January is glaucoma awareness month, so there is no better time to talk about this common eye affliction. Glaucoma is one of the leading causes of vision loss worldwide, second only to cataracts. Unlike cataracts, vision loss from glaucoma is irreversible. Glaucoma is a group of diseases that leads to progressive damage of the optic nerve. The optic nerve transmits light signals captured by the eye to the brain for interpretation by the visual cortex. In most cases of glaucoma, there is an elevation of eye pressure.
There are two main types of glaucoma: open angle and narrow angle. The part of the eye that drains aqueous fluid is referred to as the angle and is located where the iris and the cornea meet. In open angle glaucoma, the angle is open but does not function properly. This type of glaucoma is more common in patients of African descent. In narrow angle glaucoma, the part of the eye that drains fluid is narrow or even blocked, which leads to higher eye pressure. This type of glaucoma is more common in patients of Asian descent.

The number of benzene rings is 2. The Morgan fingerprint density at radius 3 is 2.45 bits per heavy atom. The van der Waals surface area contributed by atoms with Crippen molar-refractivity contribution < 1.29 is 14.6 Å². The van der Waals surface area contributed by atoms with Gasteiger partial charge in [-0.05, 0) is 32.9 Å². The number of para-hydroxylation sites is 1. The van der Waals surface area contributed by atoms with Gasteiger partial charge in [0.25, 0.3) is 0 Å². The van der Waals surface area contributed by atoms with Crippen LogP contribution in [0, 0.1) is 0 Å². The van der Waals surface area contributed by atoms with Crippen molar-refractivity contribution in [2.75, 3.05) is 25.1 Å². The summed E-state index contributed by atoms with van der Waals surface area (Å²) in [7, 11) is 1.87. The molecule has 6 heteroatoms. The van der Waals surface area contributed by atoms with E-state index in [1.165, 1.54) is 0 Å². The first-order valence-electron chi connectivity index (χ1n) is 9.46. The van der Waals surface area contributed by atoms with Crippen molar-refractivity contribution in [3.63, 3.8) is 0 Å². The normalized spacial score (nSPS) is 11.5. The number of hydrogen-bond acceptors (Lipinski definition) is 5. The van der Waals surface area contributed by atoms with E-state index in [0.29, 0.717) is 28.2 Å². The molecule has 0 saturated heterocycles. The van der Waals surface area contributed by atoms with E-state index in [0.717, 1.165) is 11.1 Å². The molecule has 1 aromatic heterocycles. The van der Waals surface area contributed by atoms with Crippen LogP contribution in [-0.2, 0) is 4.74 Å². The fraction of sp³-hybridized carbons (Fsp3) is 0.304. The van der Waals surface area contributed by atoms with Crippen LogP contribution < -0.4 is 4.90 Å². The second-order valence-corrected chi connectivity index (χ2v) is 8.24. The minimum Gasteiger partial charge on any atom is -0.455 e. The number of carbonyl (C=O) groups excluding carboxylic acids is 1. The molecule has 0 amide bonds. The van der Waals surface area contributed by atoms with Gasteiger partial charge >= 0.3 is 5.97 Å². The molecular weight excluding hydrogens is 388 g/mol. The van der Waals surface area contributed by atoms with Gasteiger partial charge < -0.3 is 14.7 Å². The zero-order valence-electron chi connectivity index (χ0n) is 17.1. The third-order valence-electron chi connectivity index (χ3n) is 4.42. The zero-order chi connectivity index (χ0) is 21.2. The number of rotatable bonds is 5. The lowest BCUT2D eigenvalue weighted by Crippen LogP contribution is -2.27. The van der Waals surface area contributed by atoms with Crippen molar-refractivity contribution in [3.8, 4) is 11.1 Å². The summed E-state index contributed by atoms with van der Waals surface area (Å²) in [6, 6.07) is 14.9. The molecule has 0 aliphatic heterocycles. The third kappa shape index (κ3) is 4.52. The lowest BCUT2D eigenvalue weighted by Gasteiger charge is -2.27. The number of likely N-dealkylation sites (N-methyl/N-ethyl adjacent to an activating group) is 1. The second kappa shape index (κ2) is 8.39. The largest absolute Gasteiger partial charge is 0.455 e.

In most cases of glaucoma, the best strategy is early detection. The majority of early stage glaucoma patients have no symptoms at all, and thus the disease has been referred to as the “sneak thief of sight”. This is why it is important to have regular eye exams to screen for signs of glaucoma, especially if you have family members with the disease. In later stages of glaucoma, patients may notice a loss of peripheral vision. When the eye pressure is very high the eye will become painful, especially if this happens suddenly.
Treatment options all have the same goal: lower the eye pressure and prevent any further damage to the nerve. In most cases your eye doctor will start with eye drops to help lower the pressure. Some patients may be good candidates for laser procedures. In more advanced cases, surgery to lower the eye pressure may be necessary. Treating glaucoma is a lifelong, ongoing process that requires you and your doctor to work together to discuss and decide which treatments are best for your unique situation. We look forward to establishing this relationship with you at Milwaukee Eye Care.
Dr. Nicholas Frame, M.D.